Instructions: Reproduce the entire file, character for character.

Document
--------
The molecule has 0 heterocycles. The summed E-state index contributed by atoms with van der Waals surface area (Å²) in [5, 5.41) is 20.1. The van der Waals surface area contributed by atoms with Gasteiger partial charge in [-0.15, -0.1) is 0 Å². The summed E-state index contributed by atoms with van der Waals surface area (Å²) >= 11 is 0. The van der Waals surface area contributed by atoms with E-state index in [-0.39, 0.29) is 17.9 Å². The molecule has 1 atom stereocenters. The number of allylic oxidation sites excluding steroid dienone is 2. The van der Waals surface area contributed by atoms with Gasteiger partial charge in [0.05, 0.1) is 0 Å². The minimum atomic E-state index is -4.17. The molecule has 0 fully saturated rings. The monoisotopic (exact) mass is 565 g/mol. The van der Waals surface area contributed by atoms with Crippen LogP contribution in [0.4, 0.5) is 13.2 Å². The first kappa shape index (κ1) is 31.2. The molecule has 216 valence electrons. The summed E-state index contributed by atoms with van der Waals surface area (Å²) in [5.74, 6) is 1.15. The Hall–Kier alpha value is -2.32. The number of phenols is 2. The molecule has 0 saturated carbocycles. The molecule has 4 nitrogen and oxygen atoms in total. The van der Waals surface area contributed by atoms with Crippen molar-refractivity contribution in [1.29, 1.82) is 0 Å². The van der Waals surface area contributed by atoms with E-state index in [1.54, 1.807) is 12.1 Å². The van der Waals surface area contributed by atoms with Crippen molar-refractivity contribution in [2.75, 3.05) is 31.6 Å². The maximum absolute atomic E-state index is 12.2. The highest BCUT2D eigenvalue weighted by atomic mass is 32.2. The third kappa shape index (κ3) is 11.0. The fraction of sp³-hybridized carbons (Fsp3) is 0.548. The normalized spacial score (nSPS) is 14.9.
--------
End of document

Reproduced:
The molecule has 0 heterocycles. The summed E-state index contributed by atoms with van der Waals surface area (Å²) in [5, 5.41) is 20.1. The van der Waals surface area contributed by atoms with Gasteiger partial charge in [-0.15, -0.1) is 0 Å². The summed E-state index contributed by atoms with van der Waals surface area (Å²) >= 11 is 0. The van der Waals surface area contributed by atoms with E-state index in [-0.39, 0.29) is 17.9 Å². The molecule has 1 atom stereocenters. The number of allylic oxidation sites excluding steroid dienone is 2. The van der Waals surface area contributed by atoms with Gasteiger partial charge in [0.05, 0.1) is 0 Å². The minimum atomic E-state index is -4.17. The molecule has 0 fully saturated rings. The monoisotopic (exact) mass is 565 g/mol. The van der Waals surface area contributed by atoms with Crippen LogP contribution in [0.4, 0.5) is 13.2 Å². The first kappa shape index (κ1) is 31.2. The molecule has 216 valence electrons. The summed E-state index contributed by atoms with van der Waals surface area (Å²) in [5.74, 6) is 1.15. The Hall–Kier alpha value is -2.32. The number of phenols is 2. The molecule has 0 saturated carbocycles. The molecule has 4 nitrogen and oxygen atoms in total. The van der Waals surface area contributed by atoms with Crippen molar-refractivity contribution in [1.29, 1.82) is 0 Å². The van der Waals surface area contributed by atoms with E-state index in [1.54, 1.807) is 12.1 Å². The van der Waals surface area contributed by atoms with Crippen molar-refractivity contribution in [2.75, 3.05) is 31.6 Å². The maximum absolute atomic E-state index is 12.2. The highest BCUT2D eigenvalue weighted by atomic mass is 32.2. The third kappa shape index (κ3) is 11.0. The fraction of sp³-hybridized carbons (Fsp3) is 0.548. The normalized spacial score (nSPS) is 14.9.